In today's society, many Connecticut marriages include children from previous relationships. Sometimes the other biological parent remains a part of the children's lives; however, sometimes that parent has no contact with the children. In this case, it may be in the family's best interest for the stepparent to adopt the children, which can provide a sense of family and belonging, and it can also open the door to child support issues in the event of a divorce.
When it comes to children, the Connecticut legal system generally does its best to make sure that children are protected. One way that it does this is through its insistence on parents taking responsibility for their children by paying child support. The courts recognize that caring for and raising a child is an expensive endeavor that is the responsibility of both parents.
Being a parent can be one of life's most fulfilling challenges. It can also be one of life's most difficult challenges when the resources are not there to properly take care of a child. For many single parents across Connecticut, it is a daily struggle to provide anything more than just the basic necessities for children. The primary reason for this struggle for many can be traced back to unpaid child support.
There is no question about it -- children are expensive. In addition to basic needs such as food, clothes and housing, they often require money for school supplies, extra-curricular activities and dental bills. At times, it can be difficult for a Connecticut couple to keep up with everything that a child needs or would like to have. However, for a single parent depending on child support payments, it can be difficult to keep up with even the basics.
Of the 2.2. million people in the United States currently in prison, roughly half are parents. Connecticut residents may be surprised to hear that one in five of those individuals are responsible for child support payments. This can become a very difficult responsibility to live up to when behind bars, and it can cause financial strain on the family left outside.
Divorced parents in Connecticut may have experienced that changing circumstances may lead to financial difficulties and situations in which the current child support is no longer sufficient. This may be due to an income reduction or the rising costs of providing for a growing child. Fortunately, the law recognizes this and provides opportunities for custodial parents to apply for child support modifications.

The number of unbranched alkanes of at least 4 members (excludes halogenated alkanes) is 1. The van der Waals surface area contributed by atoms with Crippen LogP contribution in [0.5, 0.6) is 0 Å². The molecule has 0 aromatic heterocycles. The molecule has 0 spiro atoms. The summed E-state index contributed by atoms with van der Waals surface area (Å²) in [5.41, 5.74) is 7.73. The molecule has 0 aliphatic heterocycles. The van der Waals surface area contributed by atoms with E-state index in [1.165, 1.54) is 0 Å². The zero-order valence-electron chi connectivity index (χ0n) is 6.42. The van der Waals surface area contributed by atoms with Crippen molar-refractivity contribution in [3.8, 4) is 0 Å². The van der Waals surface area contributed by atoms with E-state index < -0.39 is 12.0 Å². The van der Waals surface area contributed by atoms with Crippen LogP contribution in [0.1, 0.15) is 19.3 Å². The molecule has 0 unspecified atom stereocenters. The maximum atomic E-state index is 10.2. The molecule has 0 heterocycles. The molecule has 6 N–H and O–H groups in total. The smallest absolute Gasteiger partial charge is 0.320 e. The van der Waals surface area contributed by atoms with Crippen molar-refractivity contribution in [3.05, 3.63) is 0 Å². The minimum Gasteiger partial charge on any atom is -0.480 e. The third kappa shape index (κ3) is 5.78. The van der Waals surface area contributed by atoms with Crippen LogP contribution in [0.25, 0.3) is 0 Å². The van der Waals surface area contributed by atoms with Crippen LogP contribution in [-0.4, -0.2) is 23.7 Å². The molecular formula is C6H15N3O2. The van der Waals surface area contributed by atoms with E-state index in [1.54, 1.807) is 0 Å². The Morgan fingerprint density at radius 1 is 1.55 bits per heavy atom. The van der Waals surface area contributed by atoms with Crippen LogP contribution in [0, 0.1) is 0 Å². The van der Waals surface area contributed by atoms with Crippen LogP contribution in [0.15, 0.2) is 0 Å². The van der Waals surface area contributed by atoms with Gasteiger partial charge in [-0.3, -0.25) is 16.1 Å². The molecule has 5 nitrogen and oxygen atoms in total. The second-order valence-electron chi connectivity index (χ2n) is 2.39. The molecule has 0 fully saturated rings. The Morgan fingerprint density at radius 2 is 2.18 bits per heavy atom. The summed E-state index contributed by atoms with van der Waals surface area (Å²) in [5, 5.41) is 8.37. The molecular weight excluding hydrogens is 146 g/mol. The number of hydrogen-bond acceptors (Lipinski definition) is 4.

No two divorces are the same, as many people are already aware. The individual influence of each spouse can shape the path of a divorce, from initial separation to finalizing an agreement. Connecticut residents can benefit from being mindful of these differences, and by planning for them in advance of sitting down to the negotiation table.
The much-publicized separation of billionaire hedge fund operator Ken Griffin and his financier wife Anne has been the subject of a great deal of public scrutiny over the last several months in the financial sector and beyond. Connecticut residents may be aware of the divorce proceedings and the fierce child custody battle taking place over the couple's three children. In a recent move, Ken has requested the assignment of a special children's litigator to help look after his children's interests in what is likely to be a settlement worth billions.
Figuring out the financial aspects of divorce can be a significant source of tension, especially if children are involved. Child support is not only an obligation, but a necessity, to ensure children have their most basic needs provided for. Unfortunately, some custodial parents in Connecticut may find they need assistance in enforcing a child support order due to lack of payment. August is Child Support Enforcement Month, and as such, it seems appropriate to discuss options available for both custodial and noncustodial parents who may be struggling with a child support order.
The breakdown of a marriage can have serious repercussions with regard to both individuals and any children involved. However, Connecticut residents who have been through divorce can attest that planning ahead for potential issues can save a lot of time and heartache in the long run. It is not easy to remain emotionally impartial during a divorce, but planning ahead can help to mitigate the most contentious issues.